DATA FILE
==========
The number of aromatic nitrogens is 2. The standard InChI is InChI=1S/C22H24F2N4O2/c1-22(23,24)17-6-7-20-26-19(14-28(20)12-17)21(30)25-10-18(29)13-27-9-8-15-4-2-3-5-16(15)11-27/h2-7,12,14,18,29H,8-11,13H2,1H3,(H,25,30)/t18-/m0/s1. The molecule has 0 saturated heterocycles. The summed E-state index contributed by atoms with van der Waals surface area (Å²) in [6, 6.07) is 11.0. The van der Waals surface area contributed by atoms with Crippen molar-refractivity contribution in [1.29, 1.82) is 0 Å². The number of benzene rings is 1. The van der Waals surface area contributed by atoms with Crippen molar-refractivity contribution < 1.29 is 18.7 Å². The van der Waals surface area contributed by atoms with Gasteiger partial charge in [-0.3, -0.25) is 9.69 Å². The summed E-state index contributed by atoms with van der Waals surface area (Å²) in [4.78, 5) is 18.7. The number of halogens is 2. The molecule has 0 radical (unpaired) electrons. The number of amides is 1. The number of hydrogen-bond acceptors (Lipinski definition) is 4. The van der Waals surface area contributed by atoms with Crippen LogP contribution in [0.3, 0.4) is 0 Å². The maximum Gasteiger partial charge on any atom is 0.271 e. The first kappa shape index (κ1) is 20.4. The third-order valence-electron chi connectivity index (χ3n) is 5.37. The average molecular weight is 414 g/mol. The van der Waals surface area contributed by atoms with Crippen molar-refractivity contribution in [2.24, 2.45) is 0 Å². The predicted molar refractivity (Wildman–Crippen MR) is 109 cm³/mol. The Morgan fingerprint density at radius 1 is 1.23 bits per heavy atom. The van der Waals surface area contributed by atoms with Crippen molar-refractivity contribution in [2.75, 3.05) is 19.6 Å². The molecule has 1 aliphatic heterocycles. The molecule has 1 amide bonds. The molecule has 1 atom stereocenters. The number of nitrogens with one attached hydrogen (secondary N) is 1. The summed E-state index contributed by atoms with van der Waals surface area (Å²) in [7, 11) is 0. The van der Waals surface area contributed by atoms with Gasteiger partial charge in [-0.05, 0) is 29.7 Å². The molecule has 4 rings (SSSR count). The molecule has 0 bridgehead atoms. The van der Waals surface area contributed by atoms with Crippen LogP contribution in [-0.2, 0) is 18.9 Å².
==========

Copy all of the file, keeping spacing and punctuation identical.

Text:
The number of aromatic nitrogens is 2. The standard InChI is InChI=1S/C22H24F2N4O2/c1-22(23,24)17-6-7-20-26-19(14-28(20)12-17)21(30)25-10-18(29)13-27-9-8-15-4-2-3-5-16(15)11-27/h2-7,12,14,18,29H,8-11,13H2,1H3,(H,25,30)/t18-/m0/s1. The molecule has 0 saturated heterocycles. The summed E-state index contributed by atoms with van der Waals surface area (Å²) in [6, 6.07) is 11.0. The van der Waals surface area contributed by atoms with Crippen molar-refractivity contribution in [1.29, 1.82) is 0 Å². The number of benzene rings is 1. The van der Waals surface area contributed by atoms with Crippen molar-refractivity contribution < 1.29 is 18.7 Å². The van der Waals surface area contributed by atoms with Gasteiger partial charge in [-0.3, -0.25) is 9.69 Å². The summed E-state index contributed by atoms with van der Waals surface area (Å²) in [4.78, 5) is 18.7. The number of halogens is 2. The molecule has 0 radical (unpaired) electrons. The number of amides is 1. The number of hydrogen-bond acceptors (Lipinski definition) is 4. The van der Waals surface area contributed by atoms with Crippen LogP contribution in [0.3, 0.4) is 0 Å². The maximum Gasteiger partial charge on any atom is 0.271 e. The first kappa shape index (κ1) is 20.4. The third-order valence-electron chi connectivity index (χ3n) is 5.37. The average molecular weight is 414 g/mol. The van der Waals surface area contributed by atoms with Crippen molar-refractivity contribution in [2.24, 2.45) is 0 Å². The predicted molar refractivity (Wildman–Crippen MR) is 109 cm³/mol. The Morgan fingerprint density at radius 1 is 1.23 bits per heavy atom. The van der Waals surface area contributed by atoms with Crippen molar-refractivity contribution in [2.75, 3.05) is 19.6 Å². The molecule has 1 aliphatic heterocycles. The molecule has 1 amide bonds. The molecule has 1 atom stereocenters. The number of nitrogens with one attached hydrogen (secondary N) is 1. The summed E-state index contributed by atoms with van der Waals surface area (Å²) in [7, 11) is 0. The van der Waals surface area contributed by atoms with Gasteiger partial charge in [-0.05, 0) is 29.7 Å². The molecule has 4 rings (SSSR count). The molecule has 0 bridgehead atoms. The van der Waals surface area contributed by atoms with Crippen LogP contribution in [-0.2, 0) is 18.9 Å².